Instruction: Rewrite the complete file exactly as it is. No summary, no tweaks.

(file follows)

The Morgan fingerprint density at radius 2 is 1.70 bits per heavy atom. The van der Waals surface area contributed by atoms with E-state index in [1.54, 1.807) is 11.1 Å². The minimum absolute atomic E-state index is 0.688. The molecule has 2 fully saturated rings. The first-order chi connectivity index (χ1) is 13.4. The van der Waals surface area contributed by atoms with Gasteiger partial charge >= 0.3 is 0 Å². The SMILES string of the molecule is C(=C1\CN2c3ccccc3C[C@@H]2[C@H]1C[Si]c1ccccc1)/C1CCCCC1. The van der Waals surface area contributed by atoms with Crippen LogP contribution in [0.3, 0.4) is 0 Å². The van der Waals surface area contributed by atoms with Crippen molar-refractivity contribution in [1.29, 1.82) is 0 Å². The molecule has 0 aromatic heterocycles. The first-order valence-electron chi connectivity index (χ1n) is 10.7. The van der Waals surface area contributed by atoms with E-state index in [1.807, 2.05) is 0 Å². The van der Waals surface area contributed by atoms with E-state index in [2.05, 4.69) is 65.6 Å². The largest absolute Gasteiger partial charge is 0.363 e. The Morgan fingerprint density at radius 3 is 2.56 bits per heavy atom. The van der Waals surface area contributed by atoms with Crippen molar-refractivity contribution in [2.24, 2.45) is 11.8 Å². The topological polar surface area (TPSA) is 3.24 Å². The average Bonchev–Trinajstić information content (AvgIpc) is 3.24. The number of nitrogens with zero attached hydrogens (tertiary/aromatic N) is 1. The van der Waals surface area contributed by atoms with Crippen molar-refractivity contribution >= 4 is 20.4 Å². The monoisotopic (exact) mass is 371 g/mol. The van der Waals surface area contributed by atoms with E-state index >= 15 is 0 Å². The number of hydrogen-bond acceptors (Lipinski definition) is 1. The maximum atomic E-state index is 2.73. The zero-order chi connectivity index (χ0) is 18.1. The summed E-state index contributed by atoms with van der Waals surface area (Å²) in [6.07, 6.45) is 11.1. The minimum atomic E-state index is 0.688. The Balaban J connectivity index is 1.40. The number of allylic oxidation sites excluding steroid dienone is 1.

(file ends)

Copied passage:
The Morgan fingerprint density at radius 2 is 1.70 bits per heavy atom. The van der Waals surface area contributed by atoms with E-state index in [1.54, 1.807) is 11.1 Å². The minimum absolute atomic E-state index is 0.688. The molecule has 2 fully saturated rings. The first-order chi connectivity index (χ1) is 13.4. The van der Waals surface area contributed by atoms with Gasteiger partial charge >= 0.3 is 0 Å². The SMILES string of the molecule is C(=C1\CN2c3ccccc3C[C@@H]2[C@H]1C[Si]c1ccccc1)/C1CCCCC1. The van der Waals surface area contributed by atoms with Crippen LogP contribution in [0.3, 0.4) is 0 Å². The van der Waals surface area contributed by atoms with Crippen molar-refractivity contribution in [1.29, 1.82) is 0 Å². The molecule has 0 aromatic heterocycles. The first-order valence-electron chi connectivity index (χ1n) is 10.7. The van der Waals surface area contributed by atoms with E-state index in [1.807, 2.05) is 0 Å². The van der Waals surface area contributed by atoms with E-state index in [2.05, 4.69) is 65.6 Å². The largest absolute Gasteiger partial charge is 0.363 e. The Morgan fingerprint density at radius 3 is 2.56 bits per heavy atom. The van der Waals surface area contributed by atoms with Crippen molar-refractivity contribution in [2.24, 2.45) is 11.8 Å². The topological polar surface area (TPSA) is 3.24 Å². The average Bonchev–Trinajstić information content (AvgIpc) is 3.24. The number of nitrogens with zero attached hydrogens (tertiary/aromatic N) is 1. The van der Waals surface area contributed by atoms with Crippen molar-refractivity contribution >= 4 is 20.4 Å². The monoisotopic (exact) mass is 371 g/mol. The van der Waals surface area contributed by atoms with E-state index >= 15 is 0 Å². The number of hydrogen-bond acceptors (Lipinski definition) is 1. The maximum atomic E-state index is 2.73. The zero-order chi connectivity index (χ0) is 18.1. The summed E-state index contributed by atoms with van der Waals surface area (Å²) in [6.07, 6.45) is 11.1. The minimum atomic E-state index is 0.688. The Balaban J connectivity index is 1.40. The number of allylic oxidation sites excluding steroid dienone is 1.